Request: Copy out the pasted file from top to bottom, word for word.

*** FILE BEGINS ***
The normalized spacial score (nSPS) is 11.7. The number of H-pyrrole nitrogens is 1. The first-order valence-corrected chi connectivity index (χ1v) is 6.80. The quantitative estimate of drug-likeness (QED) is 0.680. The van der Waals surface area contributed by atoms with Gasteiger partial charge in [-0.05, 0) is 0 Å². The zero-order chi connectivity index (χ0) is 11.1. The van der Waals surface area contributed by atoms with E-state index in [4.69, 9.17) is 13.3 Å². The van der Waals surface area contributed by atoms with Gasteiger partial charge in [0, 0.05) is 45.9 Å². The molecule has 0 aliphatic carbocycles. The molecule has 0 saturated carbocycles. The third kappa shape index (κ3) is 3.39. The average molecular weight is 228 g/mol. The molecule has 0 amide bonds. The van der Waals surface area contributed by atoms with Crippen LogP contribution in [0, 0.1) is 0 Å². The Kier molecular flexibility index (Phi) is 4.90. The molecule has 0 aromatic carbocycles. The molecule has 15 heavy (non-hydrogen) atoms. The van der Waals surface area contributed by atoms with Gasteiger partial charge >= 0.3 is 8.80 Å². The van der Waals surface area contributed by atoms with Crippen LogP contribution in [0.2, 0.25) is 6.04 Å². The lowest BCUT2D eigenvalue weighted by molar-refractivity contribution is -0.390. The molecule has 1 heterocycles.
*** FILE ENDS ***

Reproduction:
The normalized spacial score (nSPS) is 11.7. The number of H-pyrrole nitrogens is 1. The first-order valence-corrected chi connectivity index (χ1v) is 6.80. The quantitative estimate of drug-likeness (QED) is 0.680. The van der Waals surface area contributed by atoms with Gasteiger partial charge in [-0.05, 0) is 0 Å². The zero-order chi connectivity index (χ0) is 11.1. The van der Waals surface area contributed by atoms with E-state index in [4.69, 9.17) is 13.3 Å². The van der Waals surface area contributed by atoms with Gasteiger partial charge in [0, 0.05) is 45.9 Å². The molecule has 0 aliphatic carbocycles. The molecule has 0 saturated carbocycles. The third kappa shape index (κ3) is 3.39. The average molecular weight is 228 g/mol. The molecule has 0 amide bonds. The van der Waals surface area contributed by atoms with Crippen LogP contribution in [0, 0.1) is 0 Å². The Kier molecular flexibility index (Phi) is 4.90. The molecule has 0 aromatic carbocycles. The molecule has 15 heavy (non-hydrogen) atoms. The van der Waals surface area contributed by atoms with Gasteiger partial charge >= 0.3 is 8.80 Å². The van der Waals surface area contributed by atoms with Crippen LogP contribution in [0.2, 0.25) is 6.04 Å². The lowest BCUT2D eigenvalue weighted by molar-refractivity contribution is -0.390. The molecule has 1 heterocycles.